Af­ter grad­u­at­ing with an eco­nom­ics de­gree from Emory Univer­sity, he also com­pleted his law de­gree from the Univer­sity of Florida Col­lege Of Law.

“I made the move from be­ing a lawyer to international busi­ness when I joined a fitness com­pany,” Berg says.

“I wanted to find new ways to gen­er­ate rev­enue so we put a busi­ness plan to­gether and started an international busi­ness for that.”

He also has a back­ground in re­tail in­dus­try, where he as the ex­ec­u­tive vice-pres­i­dent of Best Buy International, lead­ing the $13 bil­lion in­ter- don’t need 24-hour service — they don’t even need a front desk. In­stead, they want to be tech­nol­ogy-en­abled, which means not only great Wi-Fi but “wow fac­tor” when it comes to ad­vanced tech­nol­ogy.

“They want to see some cut-

CAP­I­TAL IDEAS: PETER LIANG

na­tional divi­sion. He was also for­merly the chief op­er­at­ing of­fi­cer of GNC.

Pre­vi­ously, he worked as ex­ec­u­tive vice-pres­i­dent and pres­i­dent of Out­back Steak­house International, re­spon­si­ble for more than 200 restau­rants in 20 coun­tries and re­gions.

Lead­er­ship qual­i­ties

Berg now leads Carlson’s cor­po­rate cen­ter, and also heads and man­ages the global ho­tel busi­ness with the Carlson Rezi­dor Ho­tel Group’s global ex­ec­u­tive team re­port­ing to him.

“As a leader, I would like to think of my­self as a coach and it is my job to make it clear to the team about what we are try­ing to ac­com­plish, and then let the team go and get it done,” he says.

“My job is to help re­move ob­sta­cles for my peo­ple so that they can do their best work.” ting-edge things from a tech­nol­ogy stand­point.”

A ho­tel’s lobby and so­cial s p a c e s h av e n o w b e c o m e in­cred­i­bly im­por­tant, he says. Ho­tels are ditch­ing tra­di­tional couches and for­mal set­tings, in­stead pre­fer­ring open ar­eas

One of his main goals at Carlson is invit­ing peo­ple to bring their own unique ca­pa­bil­i­ties to work ev­ery day and not be sti­fled by a uni­form way of com­plet­ing tasks, Berg says. It is this strat­egy that al­lows em­ploy­ees to do things their own way, so they can un­leash and per­form at their best.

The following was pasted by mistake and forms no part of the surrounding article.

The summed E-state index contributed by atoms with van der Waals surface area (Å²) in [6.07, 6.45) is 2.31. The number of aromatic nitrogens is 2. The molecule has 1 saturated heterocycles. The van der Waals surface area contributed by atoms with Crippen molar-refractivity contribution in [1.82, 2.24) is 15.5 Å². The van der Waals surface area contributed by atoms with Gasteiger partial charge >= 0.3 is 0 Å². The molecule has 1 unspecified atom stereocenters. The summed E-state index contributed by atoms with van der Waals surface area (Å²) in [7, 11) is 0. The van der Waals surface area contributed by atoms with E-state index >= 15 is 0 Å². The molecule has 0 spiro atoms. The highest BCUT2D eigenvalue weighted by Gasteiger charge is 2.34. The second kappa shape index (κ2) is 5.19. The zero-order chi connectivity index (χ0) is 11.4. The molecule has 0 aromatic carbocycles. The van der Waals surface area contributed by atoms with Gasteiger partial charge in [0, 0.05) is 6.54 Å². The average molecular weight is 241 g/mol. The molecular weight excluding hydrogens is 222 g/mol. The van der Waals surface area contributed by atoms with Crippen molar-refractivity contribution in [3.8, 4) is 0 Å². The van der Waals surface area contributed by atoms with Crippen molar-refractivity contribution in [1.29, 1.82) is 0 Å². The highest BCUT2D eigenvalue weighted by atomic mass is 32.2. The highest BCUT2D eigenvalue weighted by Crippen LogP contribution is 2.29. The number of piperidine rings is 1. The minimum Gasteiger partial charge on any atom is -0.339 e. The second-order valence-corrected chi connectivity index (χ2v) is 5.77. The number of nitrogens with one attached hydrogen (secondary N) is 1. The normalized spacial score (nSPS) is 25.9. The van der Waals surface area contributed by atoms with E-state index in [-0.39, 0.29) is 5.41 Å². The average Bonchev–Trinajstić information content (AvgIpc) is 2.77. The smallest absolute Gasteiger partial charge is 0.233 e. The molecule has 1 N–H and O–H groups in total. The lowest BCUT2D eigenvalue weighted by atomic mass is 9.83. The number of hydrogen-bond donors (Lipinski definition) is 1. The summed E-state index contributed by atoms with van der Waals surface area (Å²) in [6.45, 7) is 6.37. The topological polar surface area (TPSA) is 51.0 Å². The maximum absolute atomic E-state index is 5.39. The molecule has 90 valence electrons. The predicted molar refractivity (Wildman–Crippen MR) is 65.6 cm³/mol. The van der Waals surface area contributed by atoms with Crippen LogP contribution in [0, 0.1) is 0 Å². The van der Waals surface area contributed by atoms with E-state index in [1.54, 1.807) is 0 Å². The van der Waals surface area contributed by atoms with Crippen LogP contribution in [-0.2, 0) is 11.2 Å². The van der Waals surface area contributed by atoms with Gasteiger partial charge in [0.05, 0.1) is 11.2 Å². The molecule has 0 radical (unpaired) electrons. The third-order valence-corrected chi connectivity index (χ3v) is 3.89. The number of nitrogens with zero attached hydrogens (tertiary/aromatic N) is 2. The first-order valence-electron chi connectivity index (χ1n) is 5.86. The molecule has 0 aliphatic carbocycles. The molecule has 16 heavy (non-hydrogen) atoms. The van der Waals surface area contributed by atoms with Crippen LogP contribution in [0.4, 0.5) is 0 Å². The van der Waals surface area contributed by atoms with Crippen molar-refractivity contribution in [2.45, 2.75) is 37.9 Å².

“The fam­ily his­tory about Carlson Group and the strong her­itage around our val­ues — be­ing lead­ers, op­er­at­ing with in­tegrity and hav­ing a car­ing spirit. Those are the things that were de­vel­oped 80 years ago, and they are still very much at the fore­front of our busi­ness.”

Start­ing from the bot­tom

Berg says the hos­pi­tal­ity in­dus­try is unique in the sense that young peo­ple can join at the bot­tom of the lad­der, and even­tu­ally grow within an or­ga­ni­za­tion. He has seen young­sters can come in as a front desk clerk, or work­ing at the house­keep­ing de­part­ment, and work their way up to even­tu­ally run the ho­tel.

“I think it is an in­cred­i­ble in­dus­try. It is an in­dus­try that has per­formed re­ally well dur­ing the past six or seven years,” he says.

“It has its cy­cles like any in­dustr y, but peo­ple will al­ways need a place to stay (when they are trav­el­ing) — there will al­ways be a place for ho­tels in the econ­omy.”

As for those who want to en­ter the ho­tel busi­ness, Berg says they must be will­ing to take risks and not be too con­cerned about hav­ing a con­crete plan for the fu­ture.

“You don’t just climb the lad­der. It is more like a jun­gle gym, so be open to change, be open to new op­por­tu­ni­ties, don’t be afraid of tak­ing on dif­fer­ent ex­pe­ri­ences, even if it does not fit into your plan per­fectly.” where cus­tomers can share a com­mu­nal ta­ble.

An­other grow­ing trend is loy­alty pro­grams and re­wards, where peo­ple still value “points” that they can cash in for com­pli­men­tary stays. Berg says mil­len­nial travelers are look­ing for bet­ter cus­tomer service as an elite mem­ber, which could in­clude get­ting an up­grade or a free bot­tle of wine.

PARKER ZHENG / CHINA DAILY

Chief Ex­ec­u­tive Of­fi­cer David Berg of Carlson Hos­pi­tal­ity Group says the group has moved to lead to­ward pro­mo­tion that tar­gets mil­len­ni­als on the Chi­nese main­land who love fash­ion, art and mu­sic, and who are look­ing for a hip ex­pe­ri­ence. David Berg, chief ex­ec­u­tive of­fi­cer of Carlson Hos­pi­tal­ity Group